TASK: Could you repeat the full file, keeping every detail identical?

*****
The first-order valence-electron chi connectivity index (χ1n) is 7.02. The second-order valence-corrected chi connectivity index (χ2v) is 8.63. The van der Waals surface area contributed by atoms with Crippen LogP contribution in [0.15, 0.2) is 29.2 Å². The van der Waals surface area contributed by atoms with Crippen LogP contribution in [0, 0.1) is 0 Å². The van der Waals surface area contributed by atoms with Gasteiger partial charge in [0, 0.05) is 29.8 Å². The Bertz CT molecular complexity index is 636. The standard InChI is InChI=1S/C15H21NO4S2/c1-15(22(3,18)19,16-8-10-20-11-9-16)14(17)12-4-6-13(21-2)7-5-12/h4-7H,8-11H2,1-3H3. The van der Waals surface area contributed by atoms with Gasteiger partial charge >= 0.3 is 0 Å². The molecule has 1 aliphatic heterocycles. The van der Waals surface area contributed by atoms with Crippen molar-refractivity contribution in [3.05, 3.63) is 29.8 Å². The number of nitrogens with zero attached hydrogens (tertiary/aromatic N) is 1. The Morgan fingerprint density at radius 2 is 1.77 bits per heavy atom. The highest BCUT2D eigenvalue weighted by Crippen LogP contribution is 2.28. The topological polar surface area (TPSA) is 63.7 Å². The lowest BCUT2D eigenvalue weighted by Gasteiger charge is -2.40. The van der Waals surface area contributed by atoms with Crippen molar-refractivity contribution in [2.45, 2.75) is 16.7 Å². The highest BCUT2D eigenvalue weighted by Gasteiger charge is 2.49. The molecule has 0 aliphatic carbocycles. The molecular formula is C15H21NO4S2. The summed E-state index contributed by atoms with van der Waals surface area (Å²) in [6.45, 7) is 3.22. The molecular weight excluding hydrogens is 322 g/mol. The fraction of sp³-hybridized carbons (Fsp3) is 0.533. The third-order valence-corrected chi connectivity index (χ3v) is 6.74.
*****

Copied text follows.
The first-order valence-electron chi connectivity index (χ1n) is 7.02. The second-order valence-corrected chi connectivity index (χ2v) is 8.63. The van der Waals surface area contributed by atoms with Crippen LogP contribution in [0.15, 0.2) is 29.2 Å². The van der Waals surface area contributed by atoms with Crippen LogP contribution in [0, 0.1) is 0 Å². The van der Waals surface area contributed by atoms with Gasteiger partial charge in [0, 0.05) is 29.8 Å². The Bertz CT molecular complexity index is 636. The standard InChI is InChI=1S/C15H21NO4S2/c1-15(22(3,18)19,16-8-10-20-11-9-16)14(17)12-4-6-13(21-2)7-5-12/h4-7H,8-11H2,1-3H3. The van der Waals surface area contributed by atoms with Gasteiger partial charge >= 0.3 is 0 Å². The molecule has 1 aliphatic heterocycles. The van der Waals surface area contributed by atoms with Crippen molar-refractivity contribution in [3.05, 3.63) is 29.8 Å². The number of nitrogens with zero attached hydrogens (tertiary/aromatic N) is 1. The Morgan fingerprint density at radius 2 is 1.77 bits per heavy atom. The highest BCUT2D eigenvalue weighted by Crippen LogP contribution is 2.28. The topological polar surface area (TPSA) is 63.7 Å². The lowest BCUT2D eigenvalue weighted by Gasteiger charge is -2.40. The van der Waals surface area contributed by atoms with Crippen molar-refractivity contribution in [2.45, 2.75) is 16.7 Å². The highest BCUT2D eigenvalue weighted by Gasteiger charge is 2.49. The molecule has 0 aliphatic carbocycles. The molecular formula is C15H21NO4S2. The summed E-state index contributed by atoms with van der Waals surface area (Å²) in [6.45, 7) is 3.22. The molecular weight excluding hydrogens is 322 g/mol. The fraction of sp³-hybridized carbons (Fsp3) is 0.533. The third-order valence-corrected chi connectivity index (χ3v) is 6.74.